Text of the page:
Progress in understanding the ‘primordial soup’

 'primordial soup'

RHIC’s two large experiments, STAR and PHENIX, have multiple detector components and complex electronics for tracking and identifying the particles that fly out after ions collide at nearly the speed of light. Photo Courtesy of Brookhaven National Laboratory

A review article appearing in the July 20, 2012, issue of the journal Science describes groundbreaking discoveries that have emerged from the Relativistic Heavy Ion Collider (RHIC) at the Brookhaven National Laboratory, synergies with the heavy-ion program at the Large Hadron Collider (LHC) in Europe, and the compelling questions that will drive this research forward on both sides of the Atlantic. With details that help enlighten our understanding of the hot nuclear matter that permeated the early universe, the article is a prelude to the latest findings scientists from both facilities will present at the next gathering of physicists dedicated to this research — Quark Matter 2012, August 12-18 in Washington, D.C.

“Nuclear matter in today’s universe hides inside atomic nuclei and neutron stars,” begin the authors, Barbara Jacak, a physics professor at Stony Brook University and spokesperson for the PHENIX experiment at RHIC, and Berndt Mueller, a theoretical physicist at Duke University. Collisions between heavy ions at machines like RHIC, running since 2000, and more recently, the LHC, make this hidden realm accessible by recreating the extreme conditions of the early universe on a microscopic scale. The temperatures achieved in these collisions — more than 4 trillion degrees Celsius, the hottest ever created in a laboratory — briefly liberate the subatomic quarks and gluons that make up protons and neutrons of ordinary atomic nuclei so scientists can study their properties and interactions.

“Quarks and the gluons that hold them together are the building blocks of all the visible matter that exists in the universe today — from stars, to planets, to people,” Jacak said. “Understanding the evolution of our universe thus requires knowledge of the structure and dynamics of these particles in their purest form, a primordial ‘soup’ known as quark-gluon plasma (QGP).”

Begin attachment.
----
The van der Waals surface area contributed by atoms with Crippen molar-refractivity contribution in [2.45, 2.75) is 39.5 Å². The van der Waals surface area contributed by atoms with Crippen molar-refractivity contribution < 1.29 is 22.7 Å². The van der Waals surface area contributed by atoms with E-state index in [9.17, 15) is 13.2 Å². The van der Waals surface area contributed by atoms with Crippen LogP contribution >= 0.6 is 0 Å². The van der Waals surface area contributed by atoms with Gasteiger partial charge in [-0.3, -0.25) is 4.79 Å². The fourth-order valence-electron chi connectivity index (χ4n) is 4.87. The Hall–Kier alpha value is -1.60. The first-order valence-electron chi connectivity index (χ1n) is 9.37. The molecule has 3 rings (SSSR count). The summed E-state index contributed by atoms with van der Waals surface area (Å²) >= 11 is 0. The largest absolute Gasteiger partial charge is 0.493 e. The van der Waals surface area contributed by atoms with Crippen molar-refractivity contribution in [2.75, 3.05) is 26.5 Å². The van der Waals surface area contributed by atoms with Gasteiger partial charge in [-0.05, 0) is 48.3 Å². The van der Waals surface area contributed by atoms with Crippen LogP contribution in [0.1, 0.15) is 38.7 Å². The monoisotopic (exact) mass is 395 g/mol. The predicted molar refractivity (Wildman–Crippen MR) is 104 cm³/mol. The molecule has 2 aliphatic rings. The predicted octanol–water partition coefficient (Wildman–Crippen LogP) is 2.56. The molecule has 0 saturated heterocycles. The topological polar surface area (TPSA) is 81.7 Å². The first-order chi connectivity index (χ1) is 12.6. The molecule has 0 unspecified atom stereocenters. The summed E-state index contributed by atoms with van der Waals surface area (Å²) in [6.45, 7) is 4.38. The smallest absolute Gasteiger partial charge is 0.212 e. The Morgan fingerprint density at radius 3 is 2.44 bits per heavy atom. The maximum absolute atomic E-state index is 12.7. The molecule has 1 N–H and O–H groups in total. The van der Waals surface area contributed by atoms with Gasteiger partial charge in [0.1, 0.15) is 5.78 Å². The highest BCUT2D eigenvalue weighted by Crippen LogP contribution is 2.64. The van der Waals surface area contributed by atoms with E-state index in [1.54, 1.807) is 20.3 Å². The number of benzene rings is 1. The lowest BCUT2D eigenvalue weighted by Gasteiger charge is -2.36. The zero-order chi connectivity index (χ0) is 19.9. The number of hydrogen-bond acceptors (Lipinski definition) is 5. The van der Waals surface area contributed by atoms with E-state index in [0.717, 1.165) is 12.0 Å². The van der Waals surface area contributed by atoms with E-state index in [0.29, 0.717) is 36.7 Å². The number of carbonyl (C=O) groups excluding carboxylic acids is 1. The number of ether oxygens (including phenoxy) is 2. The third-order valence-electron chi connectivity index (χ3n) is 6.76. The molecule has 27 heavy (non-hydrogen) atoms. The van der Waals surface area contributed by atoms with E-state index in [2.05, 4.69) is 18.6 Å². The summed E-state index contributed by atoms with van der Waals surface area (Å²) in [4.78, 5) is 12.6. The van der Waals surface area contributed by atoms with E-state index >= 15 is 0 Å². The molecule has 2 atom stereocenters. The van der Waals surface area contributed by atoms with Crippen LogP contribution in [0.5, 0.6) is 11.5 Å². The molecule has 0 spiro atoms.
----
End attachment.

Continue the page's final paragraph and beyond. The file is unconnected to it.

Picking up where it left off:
The nuclear phase diagram: RHIC sits in the energy “sweet spot” for exploring the transition between ordinary matter made of hadrons and the early universe matter known as quark-gluon plasma. Photo Courtesy of Brookhaven National Laboratory

RHIC was the first machine to demonstrate the formation of quark-gluon plasma, and determine its unexpected properties. Instead of an ideal gas of weakly interacting quarks and gluons, the QGP discovered at RHIC behaves like a nearly frictionless liquid. This matter’s extremely low viscosity (near the lowest theoretically possible), its ability to stop energetic particle jets in their tracks, and its very rapid attainment of such a high equilibrium temperature all suggest that the fluid’s constituents are quite strongly interacting, or coupled.

“Understanding strongly coupled or strongly correlated systems is at the intellectual forefront of multiple subfields of physics,” the authors write. The findings at RHIC have unanticipated connections to several of these, including conventional plasmas, superconductors, and even some atoms at the opposite extreme of the temperature scale — a minute fraction of a degree above absolute zero — which also behave as a nearly perfect fluid with vanishingly low viscosity when confined within an atomic trap.

via Physicists review progress in understanding the ‘primordial soup’.

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